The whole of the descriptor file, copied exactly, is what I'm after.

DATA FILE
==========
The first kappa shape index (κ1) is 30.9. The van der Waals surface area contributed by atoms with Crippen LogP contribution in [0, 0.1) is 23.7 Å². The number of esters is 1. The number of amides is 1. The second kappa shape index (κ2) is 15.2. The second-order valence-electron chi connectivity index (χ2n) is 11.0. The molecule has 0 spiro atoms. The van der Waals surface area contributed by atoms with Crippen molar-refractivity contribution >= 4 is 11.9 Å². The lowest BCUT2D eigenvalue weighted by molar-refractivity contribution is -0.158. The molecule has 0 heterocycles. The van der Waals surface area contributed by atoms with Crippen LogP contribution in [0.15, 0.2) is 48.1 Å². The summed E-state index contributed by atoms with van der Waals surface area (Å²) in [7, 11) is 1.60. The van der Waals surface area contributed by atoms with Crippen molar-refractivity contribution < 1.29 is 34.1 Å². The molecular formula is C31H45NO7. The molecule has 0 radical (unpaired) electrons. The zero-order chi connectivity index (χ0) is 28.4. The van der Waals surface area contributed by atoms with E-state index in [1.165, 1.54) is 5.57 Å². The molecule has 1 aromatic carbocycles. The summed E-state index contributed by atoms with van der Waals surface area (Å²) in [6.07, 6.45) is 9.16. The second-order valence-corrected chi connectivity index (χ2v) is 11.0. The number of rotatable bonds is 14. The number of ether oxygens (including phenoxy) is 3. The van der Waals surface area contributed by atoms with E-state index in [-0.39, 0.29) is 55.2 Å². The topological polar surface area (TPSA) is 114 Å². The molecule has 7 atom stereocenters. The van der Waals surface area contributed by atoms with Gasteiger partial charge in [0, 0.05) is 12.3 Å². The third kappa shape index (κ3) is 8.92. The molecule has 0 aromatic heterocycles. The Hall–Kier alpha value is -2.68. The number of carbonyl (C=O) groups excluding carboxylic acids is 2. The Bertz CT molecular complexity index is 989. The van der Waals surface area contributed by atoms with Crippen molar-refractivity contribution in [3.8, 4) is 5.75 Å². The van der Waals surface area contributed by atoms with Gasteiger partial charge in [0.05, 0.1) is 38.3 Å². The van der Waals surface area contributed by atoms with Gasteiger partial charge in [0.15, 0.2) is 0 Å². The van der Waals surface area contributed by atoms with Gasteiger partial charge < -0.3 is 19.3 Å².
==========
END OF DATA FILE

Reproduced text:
The first kappa shape index (κ1) is 30.9. The van der Waals surface area contributed by atoms with Crippen LogP contribution in [0, 0.1) is 23.7 Å². The number of esters is 1. The number of amides is 1. The second kappa shape index (κ2) is 15.2. The second-order valence-electron chi connectivity index (χ2n) is 11.0. The molecule has 0 spiro atoms. The van der Waals surface area contributed by atoms with Crippen molar-refractivity contribution >= 4 is 11.9 Å². The lowest BCUT2D eigenvalue weighted by molar-refractivity contribution is -0.158. The molecule has 0 heterocycles. The van der Waals surface area contributed by atoms with Crippen LogP contribution in [0.15, 0.2) is 48.1 Å². The summed E-state index contributed by atoms with van der Waals surface area (Å²) in [7, 11) is 1.60. The van der Waals surface area contributed by atoms with Crippen molar-refractivity contribution < 1.29 is 34.1 Å². The molecular formula is C31H45NO7. The molecule has 0 radical (unpaired) electrons. The zero-order chi connectivity index (χ0) is 28.4. The van der Waals surface area contributed by atoms with E-state index in [1.165, 1.54) is 5.57 Å². The molecule has 1 aromatic carbocycles. The summed E-state index contributed by atoms with van der Waals surface area (Å²) in [6.07, 6.45) is 9.16. The second-order valence-corrected chi connectivity index (χ2v) is 11.0. The number of rotatable bonds is 14. The number of ether oxygens (including phenoxy) is 3. The van der Waals surface area contributed by atoms with E-state index in [-0.39, 0.29) is 55.2 Å². The topological polar surface area (TPSA) is 114 Å². The molecule has 7 atom stereocenters. The van der Waals surface area contributed by atoms with Gasteiger partial charge in [0, 0.05) is 12.3 Å². The third kappa shape index (κ3) is 8.92. The molecule has 0 aromatic heterocycles. The Hall–Kier alpha value is -2.68. The number of carbonyl (C=O) groups excluding carboxylic acids is 2. The Bertz CT molecular complexity index is 989. The van der Waals surface area contributed by atoms with Crippen molar-refractivity contribution in [3.8, 4) is 5.75 Å². The van der Waals surface area contributed by atoms with Gasteiger partial charge in [0.05, 0.1) is 38.3 Å². The van der Waals surface area contributed by atoms with Gasteiger partial charge in [0.15, 0.2) is 0 Å². The van der Waals surface area contributed by atoms with Gasteiger partial charge < -0.3 is 19.3 Å².